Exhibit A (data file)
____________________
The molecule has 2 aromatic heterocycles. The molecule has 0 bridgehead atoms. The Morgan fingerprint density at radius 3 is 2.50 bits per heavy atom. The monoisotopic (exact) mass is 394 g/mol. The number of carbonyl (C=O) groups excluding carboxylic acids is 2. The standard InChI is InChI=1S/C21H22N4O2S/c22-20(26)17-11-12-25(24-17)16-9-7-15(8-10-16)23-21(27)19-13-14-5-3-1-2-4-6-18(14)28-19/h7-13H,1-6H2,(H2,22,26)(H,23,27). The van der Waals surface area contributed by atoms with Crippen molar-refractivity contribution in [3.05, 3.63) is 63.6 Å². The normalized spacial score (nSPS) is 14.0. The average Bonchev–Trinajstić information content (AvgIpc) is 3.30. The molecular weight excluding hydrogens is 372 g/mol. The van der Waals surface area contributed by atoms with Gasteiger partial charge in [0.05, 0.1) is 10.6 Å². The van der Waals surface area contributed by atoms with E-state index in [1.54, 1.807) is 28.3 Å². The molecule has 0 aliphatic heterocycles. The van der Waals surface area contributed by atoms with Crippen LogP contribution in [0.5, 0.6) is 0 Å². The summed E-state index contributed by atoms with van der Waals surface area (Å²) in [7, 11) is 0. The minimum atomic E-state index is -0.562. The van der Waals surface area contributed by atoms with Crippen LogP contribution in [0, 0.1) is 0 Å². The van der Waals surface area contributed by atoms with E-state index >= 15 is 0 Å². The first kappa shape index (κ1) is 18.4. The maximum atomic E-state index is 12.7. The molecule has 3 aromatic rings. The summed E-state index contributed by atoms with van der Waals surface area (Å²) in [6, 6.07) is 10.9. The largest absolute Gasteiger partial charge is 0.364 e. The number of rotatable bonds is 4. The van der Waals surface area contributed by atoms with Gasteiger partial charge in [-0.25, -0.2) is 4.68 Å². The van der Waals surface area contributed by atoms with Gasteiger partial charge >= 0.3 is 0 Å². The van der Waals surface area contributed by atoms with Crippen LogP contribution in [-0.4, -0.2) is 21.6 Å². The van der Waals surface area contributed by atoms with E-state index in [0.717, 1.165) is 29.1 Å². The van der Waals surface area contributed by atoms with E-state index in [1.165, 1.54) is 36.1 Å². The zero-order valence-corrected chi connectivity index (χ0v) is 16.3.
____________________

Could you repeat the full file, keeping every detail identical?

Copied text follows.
The molecule has 2 aromatic heterocycles. The molecule has 0 bridgehead atoms. The Morgan fingerprint density at radius 3 is 2.50 bits per heavy atom. The monoisotopic (exact) mass is 394 g/mol. The number of carbonyl (C=O) groups excluding carboxylic acids is 2. The standard InChI is InChI=1S/C21H22N4O2S/c22-20(26)17-11-12-25(24-17)16-9-7-15(8-10-16)23-21(27)19-13-14-5-3-1-2-4-6-18(14)28-19/h7-13H,1-6H2,(H2,22,26)(H,23,27). The van der Waals surface area contributed by atoms with Crippen molar-refractivity contribution in [3.05, 3.63) is 63.6 Å². The normalized spacial score (nSPS) is 14.0. The average Bonchev–Trinajstić information content (AvgIpc) is 3.30. The molecular weight excluding hydrogens is 372 g/mol. The van der Waals surface area contributed by atoms with Gasteiger partial charge in [0.05, 0.1) is 10.6 Å². The van der Waals surface area contributed by atoms with E-state index in [1.54, 1.807) is 28.3 Å². The molecule has 0 aliphatic heterocycles. The van der Waals surface area contributed by atoms with Crippen LogP contribution in [0.5, 0.6) is 0 Å². The summed E-state index contributed by atoms with van der Waals surface area (Å²) in [7, 11) is 0. The minimum atomic E-state index is -0.562. The van der Waals surface area contributed by atoms with Crippen LogP contribution in [0, 0.1) is 0 Å². The van der Waals surface area contributed by atoms with E-state index >= 15 is 0 Å². The first kappa shape index (κ1) is 18.4. The maximum atomic E-state index is 12.7. The molecule has 3 aromatic rings. The summed E-state index contributed by atoms with van der Waals surface area (Å²) in [6, 6.07) is 10.9. The largest absolute Gasteiger partial charge is 0.364 e. The number of rotatable bonds is 4. The van der Waals surface area contributed by atoms with Gasteiger partial charge in [-0.25, -0.2) is 4.68 Å². The van der Waals surface area contributed by atoms with Gasteiger partial charge >= 0.3 is 0 Å². The van der Waals surface area contributed by atoms with Crippen LogP contribution in [-0.4, -0.2) is 21.6 Å². The van der Waals surface area contributed by atoms with E-state index in [0.717, 1.165) is 29.1 Å². The van der Waals surface area contributed by atoms with E-state index in [1.165, 1.54) is 36.1 Å². The zero-order valence-corrected chi connectivity index (χ0v) is 16.3.